Words from Dic(tionary)
Doggone. That got me thinking. (Actually, if you’re going to be a writer, you should do some thinking. This premise may not be obvious, especially when you view articles in print. But a certain amount of reasoning, perceiving and a few thought bubbles should precede the process of jotting down lasting words in an essay.)
What is excessive? And what is admiration?
You know, I really think this is something human beings have worked out on their own. We have this great phrase: “admiring from afar.”
Even though I get grumpy and have the occasional lamentation because people don’t inform me of what they like about me, I do realize that they tell others. Maybe there’s something in the human psyche, or our “jungle sense,” which lets us know that we shouldn’t puff people up too much lest we burst them and splatter their contents to the four winds.
So instead, we tell others how much we like them, using that old-fashioned “trickle down” theory. In other words, we hope that what goes around really DOES come around.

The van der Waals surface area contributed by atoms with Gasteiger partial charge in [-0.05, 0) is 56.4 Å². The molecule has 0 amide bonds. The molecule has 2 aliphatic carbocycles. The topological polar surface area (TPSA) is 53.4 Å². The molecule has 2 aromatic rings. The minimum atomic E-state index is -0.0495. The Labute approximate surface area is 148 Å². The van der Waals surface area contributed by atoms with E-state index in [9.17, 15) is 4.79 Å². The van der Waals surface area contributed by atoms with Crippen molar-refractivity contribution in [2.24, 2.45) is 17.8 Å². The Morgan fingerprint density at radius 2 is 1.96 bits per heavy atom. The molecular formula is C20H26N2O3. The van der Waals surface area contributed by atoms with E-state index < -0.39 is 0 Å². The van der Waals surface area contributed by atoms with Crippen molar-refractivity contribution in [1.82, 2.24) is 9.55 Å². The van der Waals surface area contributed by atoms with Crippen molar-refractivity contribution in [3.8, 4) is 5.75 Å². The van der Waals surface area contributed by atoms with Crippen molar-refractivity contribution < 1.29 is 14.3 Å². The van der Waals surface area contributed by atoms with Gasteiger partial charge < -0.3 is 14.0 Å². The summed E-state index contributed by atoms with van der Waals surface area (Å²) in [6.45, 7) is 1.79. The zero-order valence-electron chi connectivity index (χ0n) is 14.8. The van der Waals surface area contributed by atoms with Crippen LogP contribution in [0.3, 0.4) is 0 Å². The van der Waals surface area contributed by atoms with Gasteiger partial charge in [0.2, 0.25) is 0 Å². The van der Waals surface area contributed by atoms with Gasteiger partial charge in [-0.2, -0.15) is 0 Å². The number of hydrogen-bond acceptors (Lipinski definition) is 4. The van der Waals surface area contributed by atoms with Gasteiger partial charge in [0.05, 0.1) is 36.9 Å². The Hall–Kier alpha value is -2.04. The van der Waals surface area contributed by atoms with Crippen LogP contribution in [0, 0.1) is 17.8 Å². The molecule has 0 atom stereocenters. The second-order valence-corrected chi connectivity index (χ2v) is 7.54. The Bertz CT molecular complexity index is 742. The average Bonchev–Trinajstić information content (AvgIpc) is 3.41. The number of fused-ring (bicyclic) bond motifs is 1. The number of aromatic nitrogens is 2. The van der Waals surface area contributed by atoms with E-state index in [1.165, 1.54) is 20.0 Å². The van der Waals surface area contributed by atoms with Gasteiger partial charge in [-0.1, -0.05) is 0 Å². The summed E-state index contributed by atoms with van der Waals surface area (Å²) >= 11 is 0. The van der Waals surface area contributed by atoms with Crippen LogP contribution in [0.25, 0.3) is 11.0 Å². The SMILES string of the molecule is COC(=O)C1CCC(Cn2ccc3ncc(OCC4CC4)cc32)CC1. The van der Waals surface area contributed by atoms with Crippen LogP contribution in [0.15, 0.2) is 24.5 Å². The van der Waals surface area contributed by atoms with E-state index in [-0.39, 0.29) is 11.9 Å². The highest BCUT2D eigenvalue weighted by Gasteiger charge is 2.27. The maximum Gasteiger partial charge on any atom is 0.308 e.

There are too many people in this world, though, who hear too much praise and others who are destitute of having their hands lifted and their burdens lightened.
I mean, let’s be honest. Are the people we see on television REALLY the “best” at anything?
Even though I write, perform, compose and so forth, there are many other individuals worthy of more praise than me. So I’m careful to deflect the teaspoon of adulation I receive instead of swallowing it like medicine or licking it like honey off a stick.
Why? Because it’s excessive.
I also do not like religious services in which God is always “adored” and great adulation is given to His Holy Name–when really, as a Father, He would appreciate it if the kids would just pick up the room.
Yes, when you’re a parent, you don’t need your children to come around with saccharine affection, hugging you around the neck all the time. It would just be nice if they would take the trash out at the end of the day.
I don’t like adulation. I do like appreciation. Whenever something is done in kindness it should be acknowledged and encouraged.
But to insist that the person hung the moon because he or she was considerate ,,, is certainly lunacy.